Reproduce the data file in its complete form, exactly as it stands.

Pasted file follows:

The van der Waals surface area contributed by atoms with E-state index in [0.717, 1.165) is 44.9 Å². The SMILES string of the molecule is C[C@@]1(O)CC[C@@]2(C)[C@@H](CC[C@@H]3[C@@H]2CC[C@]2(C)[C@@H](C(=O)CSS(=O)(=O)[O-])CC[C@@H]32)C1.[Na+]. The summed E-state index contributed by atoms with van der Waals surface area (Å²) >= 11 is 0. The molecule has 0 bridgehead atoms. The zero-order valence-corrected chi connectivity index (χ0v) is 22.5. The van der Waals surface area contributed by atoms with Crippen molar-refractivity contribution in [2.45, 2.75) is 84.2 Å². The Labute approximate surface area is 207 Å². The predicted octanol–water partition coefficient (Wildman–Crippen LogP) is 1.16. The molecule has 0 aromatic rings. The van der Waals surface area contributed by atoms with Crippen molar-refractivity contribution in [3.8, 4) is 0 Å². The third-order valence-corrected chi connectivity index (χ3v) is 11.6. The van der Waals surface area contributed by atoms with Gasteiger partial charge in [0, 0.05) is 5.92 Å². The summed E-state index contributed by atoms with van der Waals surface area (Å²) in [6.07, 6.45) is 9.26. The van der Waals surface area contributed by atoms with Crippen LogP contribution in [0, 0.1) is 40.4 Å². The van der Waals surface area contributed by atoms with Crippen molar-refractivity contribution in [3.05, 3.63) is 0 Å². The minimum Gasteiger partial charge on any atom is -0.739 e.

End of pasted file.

The van der Waals surface area contributed by atoms with E-state index in [0.717, 1.165) is 44.9 Å². The SMILES string of the molecule is C[C@@]1(O)CC[C@@]2(C)[C@@H](CC[C@@H]3[C@@H]2CC[C@]2(C)[C@@H](C(=O)CSS(=O)(=O)[O-])CC[C@@H]32)C1.[Na+]. The summed E-state index contributed by atoms with van der Waals surface area (Å²) >= 11 is 0. The molecule has 0 bridgehead atoms. The zero-order valence-corrected chi connectivity index (χ0v) is 22.5. The van der Waals surface area contributed by atoms with Crippen molar-refractivity contribution in [2.45, 2.75) is 84.2 Å². The Labute approximate surface area is 207 Å². The predicted octanol–water partition coefficient (Wildman–Crippen LogP) is 1.16. The molecule has 0 aromatic rings. The van der Waals surface area contributed by atoms with Crippen molar-refractivity contribution in [3.8, 4) is 0 Å². The third-order valence-corrected chi connectivity index (χ3v) is 11.6. The van der Waals surface area contributed by atoms with Gasteiger partial charge in [0, 0.05) is 5.92 Å². The summed E-state index contributed by atoms with van der Waals surface area (Å²) in [6.07, 6.45) is 9.26. The van der Waals surface area contributed by atoms with Crippen LogP contribution in [0, 0.1) is 40.4 Å². The van der Waals surface area contributed by atoms with Crippen molar-refractivity contribution in [3.05, 3.63) is 0 Å². The minimum Gasteiger partial charge on any atom is -0.739 e.